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Win or lose, Donald Trump netted more voters in 2020 than in 2016. Here's why

Here’s a look at the many voters who are drawn to Trump’s rhetoric and policies.

Donald Trump smiles at supporters after a rally in Grand Rapids, Michigan.
Donald Trump smiles at supporters after a rally in Grand Rapids, Michigan.
Image: Evan Vucci via PA Images

MOST POLITICAL COMMENTATORS ahead of Tuesday’s voting in the US Presidential Election agreed there were three possible permutations when looking at conventional wisdom, polling and analysis.

  • Trump winning Florida, Arizona and North Carolina quickly, leading to an inevitable re-election.
  • A comfortable Biden win because states like Georgia and Florida turned blue decisively and early in the count.
  • A drawn-out count because results from the Midwestern states of Pennsylvania, Michigan and Wisconsin were needed to separate the candidates. 

Even still, a lot of people (particularly outside of the United States) may look at the red and blue electoral map and ask themselves why it appears, with seven more states to declare, to be so close.

The headline national polls had suggested Biden was ahead, and many presumed pollsters had learned lessons and their work would be dead-on accurate. However, it is often the analysis of polling that is the problem, even if the figures are within a margin of error. 

Commentators had suggested the three narratives above – but many just believed one of them. 

Therefore, today many progressives could wonder how people are still voting for Donald Trump in significant (record-breaking) numbers; while more conservative voters won’t be surprised at the current state of play.

The reason why we’re focusing on explaining the Trump vote here is because one thing is clear from the US election – the United States is thoroughly divided. This election was more about the Trump presidency than a potential Biden one. 

Democrats see Trump’s presidency as having been dogged by controversy from start to finish: with accusations of sexual assault and racism, impeachment charges, and questions over Trump’s handling of the Covid-19 pandemic.

So for many, this result – even if Biden wins – is incomprehensible.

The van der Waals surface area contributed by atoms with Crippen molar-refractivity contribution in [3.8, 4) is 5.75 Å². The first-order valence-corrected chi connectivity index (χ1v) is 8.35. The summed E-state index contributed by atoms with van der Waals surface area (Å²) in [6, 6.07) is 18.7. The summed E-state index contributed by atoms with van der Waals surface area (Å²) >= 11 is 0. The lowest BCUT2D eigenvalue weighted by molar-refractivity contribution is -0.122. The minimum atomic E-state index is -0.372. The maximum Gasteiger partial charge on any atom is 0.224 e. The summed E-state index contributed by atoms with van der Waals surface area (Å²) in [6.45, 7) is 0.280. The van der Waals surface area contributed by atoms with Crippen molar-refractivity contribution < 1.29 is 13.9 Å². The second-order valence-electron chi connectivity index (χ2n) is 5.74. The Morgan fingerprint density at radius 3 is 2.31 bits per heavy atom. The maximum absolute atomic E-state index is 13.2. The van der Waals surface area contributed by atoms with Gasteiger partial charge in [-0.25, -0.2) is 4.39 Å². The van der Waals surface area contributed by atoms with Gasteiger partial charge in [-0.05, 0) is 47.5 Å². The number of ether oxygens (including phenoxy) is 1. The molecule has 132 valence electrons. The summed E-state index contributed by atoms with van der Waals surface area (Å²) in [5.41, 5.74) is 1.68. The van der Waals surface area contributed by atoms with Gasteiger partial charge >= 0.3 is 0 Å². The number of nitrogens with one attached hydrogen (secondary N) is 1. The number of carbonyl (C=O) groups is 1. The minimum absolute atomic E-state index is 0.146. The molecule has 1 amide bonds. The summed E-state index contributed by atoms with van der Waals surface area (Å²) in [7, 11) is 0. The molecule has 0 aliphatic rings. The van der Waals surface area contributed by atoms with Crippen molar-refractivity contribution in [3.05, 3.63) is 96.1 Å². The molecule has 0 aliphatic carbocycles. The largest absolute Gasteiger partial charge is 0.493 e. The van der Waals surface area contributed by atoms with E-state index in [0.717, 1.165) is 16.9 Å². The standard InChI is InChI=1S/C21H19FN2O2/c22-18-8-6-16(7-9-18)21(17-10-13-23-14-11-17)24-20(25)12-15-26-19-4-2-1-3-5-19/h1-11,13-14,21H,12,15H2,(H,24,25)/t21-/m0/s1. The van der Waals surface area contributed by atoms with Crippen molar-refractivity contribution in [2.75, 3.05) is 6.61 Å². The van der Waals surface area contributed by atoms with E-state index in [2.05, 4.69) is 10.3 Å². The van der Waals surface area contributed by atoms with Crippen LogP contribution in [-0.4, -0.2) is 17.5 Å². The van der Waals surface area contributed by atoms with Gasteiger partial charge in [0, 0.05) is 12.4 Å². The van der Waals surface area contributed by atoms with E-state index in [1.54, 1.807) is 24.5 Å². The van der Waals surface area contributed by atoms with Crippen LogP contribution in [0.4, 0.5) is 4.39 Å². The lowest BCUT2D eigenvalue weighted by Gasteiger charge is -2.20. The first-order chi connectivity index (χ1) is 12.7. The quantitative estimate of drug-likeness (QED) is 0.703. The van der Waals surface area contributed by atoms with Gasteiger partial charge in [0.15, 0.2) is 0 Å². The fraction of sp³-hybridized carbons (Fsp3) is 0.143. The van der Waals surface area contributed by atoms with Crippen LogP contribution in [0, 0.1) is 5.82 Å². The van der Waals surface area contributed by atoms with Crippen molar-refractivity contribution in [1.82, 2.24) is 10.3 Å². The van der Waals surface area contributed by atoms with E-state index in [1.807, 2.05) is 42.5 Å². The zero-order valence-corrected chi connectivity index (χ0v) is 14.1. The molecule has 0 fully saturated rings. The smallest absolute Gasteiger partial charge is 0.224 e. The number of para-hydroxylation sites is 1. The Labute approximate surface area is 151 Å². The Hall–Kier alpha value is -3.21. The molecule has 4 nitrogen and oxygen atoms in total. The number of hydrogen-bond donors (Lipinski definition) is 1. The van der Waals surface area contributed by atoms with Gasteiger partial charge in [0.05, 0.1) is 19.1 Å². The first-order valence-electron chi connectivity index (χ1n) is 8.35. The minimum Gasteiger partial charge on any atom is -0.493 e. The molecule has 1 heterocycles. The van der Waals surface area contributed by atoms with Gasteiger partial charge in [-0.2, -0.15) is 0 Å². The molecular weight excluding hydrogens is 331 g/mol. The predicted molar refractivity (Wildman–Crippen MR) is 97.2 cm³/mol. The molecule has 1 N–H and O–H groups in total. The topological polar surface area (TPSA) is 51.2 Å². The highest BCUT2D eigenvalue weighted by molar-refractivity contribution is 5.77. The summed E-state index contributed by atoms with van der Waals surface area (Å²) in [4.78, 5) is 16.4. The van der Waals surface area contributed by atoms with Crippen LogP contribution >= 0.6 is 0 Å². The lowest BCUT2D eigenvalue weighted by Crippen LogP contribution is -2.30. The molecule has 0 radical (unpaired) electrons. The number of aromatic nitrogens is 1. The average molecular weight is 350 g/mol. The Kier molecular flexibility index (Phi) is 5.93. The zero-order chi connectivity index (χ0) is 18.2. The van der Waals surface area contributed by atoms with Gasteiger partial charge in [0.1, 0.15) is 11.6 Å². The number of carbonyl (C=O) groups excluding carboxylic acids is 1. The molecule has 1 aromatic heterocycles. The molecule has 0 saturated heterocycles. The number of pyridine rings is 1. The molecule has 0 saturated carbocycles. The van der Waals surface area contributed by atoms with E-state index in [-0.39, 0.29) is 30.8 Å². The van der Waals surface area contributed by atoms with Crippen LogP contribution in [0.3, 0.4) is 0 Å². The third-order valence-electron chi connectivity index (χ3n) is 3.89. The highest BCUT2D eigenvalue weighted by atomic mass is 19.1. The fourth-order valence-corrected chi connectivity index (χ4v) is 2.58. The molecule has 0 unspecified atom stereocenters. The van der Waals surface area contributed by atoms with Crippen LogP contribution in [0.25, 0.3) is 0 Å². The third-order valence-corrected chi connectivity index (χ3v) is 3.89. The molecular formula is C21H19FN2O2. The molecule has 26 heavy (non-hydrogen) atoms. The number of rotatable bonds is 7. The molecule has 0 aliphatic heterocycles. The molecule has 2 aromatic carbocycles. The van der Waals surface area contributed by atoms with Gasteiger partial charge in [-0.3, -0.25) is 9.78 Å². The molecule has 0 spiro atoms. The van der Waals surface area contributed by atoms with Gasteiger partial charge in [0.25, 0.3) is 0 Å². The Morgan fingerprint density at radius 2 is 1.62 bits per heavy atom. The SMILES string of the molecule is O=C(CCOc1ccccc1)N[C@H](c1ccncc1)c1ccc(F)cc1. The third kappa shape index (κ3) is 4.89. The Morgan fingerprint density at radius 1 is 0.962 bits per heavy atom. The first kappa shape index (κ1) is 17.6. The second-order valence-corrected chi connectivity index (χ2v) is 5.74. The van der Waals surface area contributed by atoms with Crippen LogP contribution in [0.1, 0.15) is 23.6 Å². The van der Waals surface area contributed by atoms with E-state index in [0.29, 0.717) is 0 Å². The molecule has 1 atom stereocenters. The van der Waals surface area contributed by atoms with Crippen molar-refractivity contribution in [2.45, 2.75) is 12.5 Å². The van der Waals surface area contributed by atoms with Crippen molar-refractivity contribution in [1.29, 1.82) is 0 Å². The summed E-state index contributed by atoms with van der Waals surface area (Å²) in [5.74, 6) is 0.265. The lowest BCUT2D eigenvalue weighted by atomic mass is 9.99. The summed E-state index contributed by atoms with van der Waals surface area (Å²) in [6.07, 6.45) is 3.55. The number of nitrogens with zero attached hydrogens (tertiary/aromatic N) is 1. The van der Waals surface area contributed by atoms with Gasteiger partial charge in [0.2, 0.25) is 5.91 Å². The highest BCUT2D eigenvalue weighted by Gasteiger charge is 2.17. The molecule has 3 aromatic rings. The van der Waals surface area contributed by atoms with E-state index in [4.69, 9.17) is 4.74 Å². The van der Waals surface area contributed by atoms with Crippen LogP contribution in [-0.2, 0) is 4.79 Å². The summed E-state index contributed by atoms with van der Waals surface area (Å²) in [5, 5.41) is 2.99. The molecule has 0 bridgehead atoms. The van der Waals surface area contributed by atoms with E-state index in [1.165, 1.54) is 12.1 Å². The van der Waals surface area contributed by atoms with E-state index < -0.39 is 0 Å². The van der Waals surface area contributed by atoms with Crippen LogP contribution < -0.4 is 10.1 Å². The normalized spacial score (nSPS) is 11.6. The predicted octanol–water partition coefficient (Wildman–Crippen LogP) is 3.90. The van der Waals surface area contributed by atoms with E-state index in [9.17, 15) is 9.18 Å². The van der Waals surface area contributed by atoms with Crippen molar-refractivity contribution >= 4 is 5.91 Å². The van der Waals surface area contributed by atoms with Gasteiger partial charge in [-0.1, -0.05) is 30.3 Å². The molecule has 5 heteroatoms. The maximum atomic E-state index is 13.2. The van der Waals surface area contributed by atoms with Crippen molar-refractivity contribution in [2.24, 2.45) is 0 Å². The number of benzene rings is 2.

Meanwhile, Trump supporters see him as the only person who they feel represents their views and has the same vision for the US that they do.

The electoral college system has a role to play too – all of the electoral votes in one state go to a candidate who wins 52-48, to use the Brexit vote breakdown. (The Electoral College tally as it stands puts Biden slightly ahead of Trump).

But there are more fundamental reasons why Trump has won an extra 4 million votes than in 2016, and the support of 48% of US voters so far (although there’s a good bit of counting left to go.) Here’s a look at those. 

election-2020 Trump supporters place their hands over their hearts during their National Anthem at an Oklahoma Republican Party gathering. Source: Ian Maule via PA Images

US citizens don’t understand one another

“America didn’t speak, two Americas spoke,” Mark Little, a former journalist and founder of Storyful said on RTÉ Radio One this morning.

Looking at the results of the US election, you’ll see that in general US cities and suburbs are coloured blue for the Democrat candidate, while the surrounding rural areas are coloured red for the Republican candidate. 

In the run up to the election, there have been illuminating interviews with voters about why they were voting for either candidate. Here is a flavour that might clarify why people vote for Trump, despite some concerns about him:

The Guardian’s Today in Focus podcast spoke to Bo Copley in West Virginia, who lost his job in a coalmine before 2016 and credits Trump with reinvigorating his industry – he’s now back in a job for the first time in years.

During the 2016 campaign, he asked Hilary Clinton how she could both promise to put coal miners out of jobs at a rally days before, and also ‘pretend to be our friend’. She didn’t seem to have an answer, and despite concerns about Trump, voted for him in both presidential elections.

Andrea Zupancich, a mayor in Minneapolis and a former Obama voter, explains in the same podcast episode that her support for Trump has strengthened because the line he’s taken on China has protected jobs domestically from cheap produce being imported:

I don’t necessarily agree with everything Trump has done, but I agree with the majority of what he’s done. Just like any other person, I don’t always agree with my best friend – but she’s still my friend. 

In Vox’s Today Explained podcast, voters who are leaning towards Trump said that his emphasis on the important work that farmers do is something they haven’t heard from Democrats.

election-2020-trump A live broadcast of President Donald Trump speaking from the White House. Source: AP/PA Images